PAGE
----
Preparing for Conflict Chinese Communist Party Suspected of Building Missile Base Near China-Vietnam Border

The battlefield at Liangshan on Feb. 23, 1979

Observers say the Chinese Communist Party is apparently building a surface-to-air missile base 20 kilometers from the Sino-Vietnamese border as a long-term precaution and short-term warning to neighboring countries, a move that has alerted the Vietnamese government.

Vietnamese news website VnExpress International quoted a Vietnamese Foreign Ministry spokesman as saying Feb. 4 that the Vietnamese government would “verify” whether the Communist Party had built a missile base in the Guangxi region near the border with China and Vietnam.

Satellite photos released by the NGO South China Sea News show the base and another one 70 kilometers from the Sino-Vietnamese border. One of the photos shows a military runway with surface-to-air missiles, radar and six launchers.

Preparing for conflict

Analysts say the Chinese Communist Party aims to bolster its defenses in areas bordering countries that have clashed with it in recent years, such as Vietnam. A land war broke out between China and Vietnam in the 1970s. The two countries have also clashed in disputed South China waters, including the 1974 Xisha naval battle and a ship collision seven years ago.

“This is a signal that the Chinese Communist Party is preparing for a border war.” Alexander Vuving, a professor at the Hawaii-based Daniel K. Inouye Center for Asia-Pacific Security Studies, said, “Maybe not today, not tomorrow, but for the long term.”

Border clashes with India occurred last year after the Chinese Communist Party increased its military presence. Also last year, naval warships from China’s rival superpower, the United States, sailed into waters near China 10 times. Wu Weng said the potential “competition” with the United States would involve other Asian countries.

Last October, Communist Party President Xi Jinping urged the military to prepare for war.

Wuong said “potential conflict” along the Sino-Vietnamese border is more likely because of its proximity to the disputed South China Sea coast.

Brunei, Malaysia, the Philippines, Taiwan and Vietnam are all claimants to the South China Sea. The Chinese government claims 90 percent of the 3.5 million square kilometers of water under its jurisdiction, citing historical use records to support its position. The South China Sea is favored for its fisheries, submarine fuel reserves and sea lanes.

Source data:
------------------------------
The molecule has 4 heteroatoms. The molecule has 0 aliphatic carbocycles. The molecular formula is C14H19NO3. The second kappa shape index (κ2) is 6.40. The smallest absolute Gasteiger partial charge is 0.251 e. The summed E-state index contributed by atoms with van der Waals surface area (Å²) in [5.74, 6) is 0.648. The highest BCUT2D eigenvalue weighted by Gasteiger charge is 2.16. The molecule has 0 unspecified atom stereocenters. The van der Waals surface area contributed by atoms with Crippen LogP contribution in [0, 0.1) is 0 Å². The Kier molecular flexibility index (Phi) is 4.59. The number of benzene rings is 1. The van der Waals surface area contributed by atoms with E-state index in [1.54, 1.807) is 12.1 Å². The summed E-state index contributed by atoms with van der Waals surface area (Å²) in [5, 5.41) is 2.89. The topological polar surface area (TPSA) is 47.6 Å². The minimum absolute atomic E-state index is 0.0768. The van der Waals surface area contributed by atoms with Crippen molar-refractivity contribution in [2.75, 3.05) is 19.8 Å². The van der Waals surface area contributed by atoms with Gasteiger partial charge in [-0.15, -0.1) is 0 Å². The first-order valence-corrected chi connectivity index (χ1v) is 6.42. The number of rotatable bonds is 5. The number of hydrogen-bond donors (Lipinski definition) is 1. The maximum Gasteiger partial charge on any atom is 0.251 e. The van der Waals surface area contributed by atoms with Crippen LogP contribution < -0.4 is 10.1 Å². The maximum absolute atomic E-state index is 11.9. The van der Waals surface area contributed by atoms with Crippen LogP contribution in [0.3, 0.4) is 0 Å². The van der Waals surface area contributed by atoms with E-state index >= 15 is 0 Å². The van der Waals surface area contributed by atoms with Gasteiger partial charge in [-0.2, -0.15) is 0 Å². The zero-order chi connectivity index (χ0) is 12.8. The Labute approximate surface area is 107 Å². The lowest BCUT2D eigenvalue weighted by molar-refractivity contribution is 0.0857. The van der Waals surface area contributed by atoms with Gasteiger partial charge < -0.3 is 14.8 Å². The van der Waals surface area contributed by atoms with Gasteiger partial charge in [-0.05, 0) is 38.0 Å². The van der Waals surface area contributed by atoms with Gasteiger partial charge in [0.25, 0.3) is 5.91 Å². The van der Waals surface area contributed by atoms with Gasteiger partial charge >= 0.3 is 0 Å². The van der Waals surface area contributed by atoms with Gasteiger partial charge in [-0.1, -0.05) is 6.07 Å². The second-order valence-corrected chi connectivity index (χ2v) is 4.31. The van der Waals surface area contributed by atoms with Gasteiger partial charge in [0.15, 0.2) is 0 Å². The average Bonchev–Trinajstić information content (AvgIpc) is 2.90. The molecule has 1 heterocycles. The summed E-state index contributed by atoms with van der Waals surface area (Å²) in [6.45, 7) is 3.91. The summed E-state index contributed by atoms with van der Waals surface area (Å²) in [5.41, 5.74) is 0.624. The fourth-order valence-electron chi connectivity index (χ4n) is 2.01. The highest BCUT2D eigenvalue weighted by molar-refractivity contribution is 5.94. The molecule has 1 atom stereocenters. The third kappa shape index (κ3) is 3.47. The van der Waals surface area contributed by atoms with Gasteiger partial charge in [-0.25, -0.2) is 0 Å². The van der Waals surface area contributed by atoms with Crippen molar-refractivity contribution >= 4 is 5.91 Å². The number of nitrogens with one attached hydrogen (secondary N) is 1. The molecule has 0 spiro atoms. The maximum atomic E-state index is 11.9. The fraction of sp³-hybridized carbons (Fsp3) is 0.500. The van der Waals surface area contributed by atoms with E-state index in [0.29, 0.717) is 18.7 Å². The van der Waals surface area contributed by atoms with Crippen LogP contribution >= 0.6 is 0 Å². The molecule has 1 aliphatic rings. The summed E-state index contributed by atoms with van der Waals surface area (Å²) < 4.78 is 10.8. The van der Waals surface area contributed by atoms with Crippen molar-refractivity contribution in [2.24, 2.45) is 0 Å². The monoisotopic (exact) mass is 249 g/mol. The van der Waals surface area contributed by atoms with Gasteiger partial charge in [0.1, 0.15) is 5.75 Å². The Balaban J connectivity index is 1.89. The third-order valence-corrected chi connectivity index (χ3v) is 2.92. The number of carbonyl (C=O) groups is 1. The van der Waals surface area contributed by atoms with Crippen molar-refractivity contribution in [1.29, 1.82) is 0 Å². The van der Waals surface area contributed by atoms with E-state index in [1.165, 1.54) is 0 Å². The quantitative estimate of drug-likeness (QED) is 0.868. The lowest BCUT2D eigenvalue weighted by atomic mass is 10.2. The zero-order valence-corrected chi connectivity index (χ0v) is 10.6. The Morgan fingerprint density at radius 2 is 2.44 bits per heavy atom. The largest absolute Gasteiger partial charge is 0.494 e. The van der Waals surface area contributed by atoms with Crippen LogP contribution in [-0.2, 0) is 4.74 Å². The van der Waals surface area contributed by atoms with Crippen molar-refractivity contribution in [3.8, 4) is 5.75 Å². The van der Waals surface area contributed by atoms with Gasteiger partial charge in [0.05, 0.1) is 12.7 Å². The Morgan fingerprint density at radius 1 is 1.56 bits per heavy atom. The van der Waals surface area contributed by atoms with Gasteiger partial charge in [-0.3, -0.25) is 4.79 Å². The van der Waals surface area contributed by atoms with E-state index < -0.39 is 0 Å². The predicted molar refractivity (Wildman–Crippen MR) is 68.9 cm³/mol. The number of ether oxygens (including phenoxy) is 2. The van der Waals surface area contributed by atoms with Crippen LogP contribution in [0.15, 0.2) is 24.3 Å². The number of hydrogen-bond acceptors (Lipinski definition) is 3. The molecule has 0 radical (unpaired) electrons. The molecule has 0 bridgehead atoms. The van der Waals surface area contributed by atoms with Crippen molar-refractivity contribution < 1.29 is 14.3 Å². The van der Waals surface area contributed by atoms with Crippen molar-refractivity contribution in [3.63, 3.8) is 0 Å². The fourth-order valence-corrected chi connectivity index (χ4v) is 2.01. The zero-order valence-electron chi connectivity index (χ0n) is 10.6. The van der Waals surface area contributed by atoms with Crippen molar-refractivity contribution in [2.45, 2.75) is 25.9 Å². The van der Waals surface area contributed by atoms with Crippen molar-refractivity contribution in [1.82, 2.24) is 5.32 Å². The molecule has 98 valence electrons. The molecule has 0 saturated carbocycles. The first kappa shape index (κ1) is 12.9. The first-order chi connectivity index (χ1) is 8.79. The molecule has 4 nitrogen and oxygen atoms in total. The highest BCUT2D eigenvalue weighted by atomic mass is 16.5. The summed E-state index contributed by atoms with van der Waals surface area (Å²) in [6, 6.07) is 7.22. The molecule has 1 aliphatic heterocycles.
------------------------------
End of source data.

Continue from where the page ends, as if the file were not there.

Over the past decade, the Chinese Communist Party has consolidated its maritime sovereignty assertion by reclaiming land and building small islands for military use.

Warning to Southeast Asia

Collin Koh, a maritime security researcher at Nanyang Technological University in Singapore, said PetroVietnam is proposing a new gas exploration project in the South China Sea, so a nearby missile base could be “a warning from the Chinese Communist Party.”

Hong Kong‘s South China Morning Post reported in January that Vietnamese officials plan to explore the disputed sea with The Japanese company despite a project between PetroVietnam and Russian oil giant Rosneft that collapsed in July after its rig confronted a Chinese Communist Party maritime police vessel.

By deploying the missiles, Gorellian said, “they want to pre-empt and, if necessary, prevent other claimants to the South China Sea from carrying out offshore exploration projects within the territory claimed by the Chinese Communist Party.”

Unlike other claimants to the South China Sea, Vietnam is openly opposed to the Communist Party and receives less Chinese investment than its neighbors. Vuong said the missile base would increase Vietnam’s suspicion of the Chinese Communist Party and prompt Vietnamese leaders to strengthen military defenses.

He also said Vietnamese leaders may quietly raise the issue of the missile bases with the Communist Party in an effort to stabilize broader relations. The two countries often settle disputes between political parties.

Alan Chong, an associate professor at the S. Rajaratnam School of International Studies in Singapore, said Vietnam will not set aside military issues in favor of investment ties with China. Brunei, Malaysia and the Philippines have avoided pressuring the Chinese Communist Party over sovereignty claims because all three countries receive investment funds from China.

He said:-“Vietnam is the only country that is holding out, and national security issues seem to be their main concern.”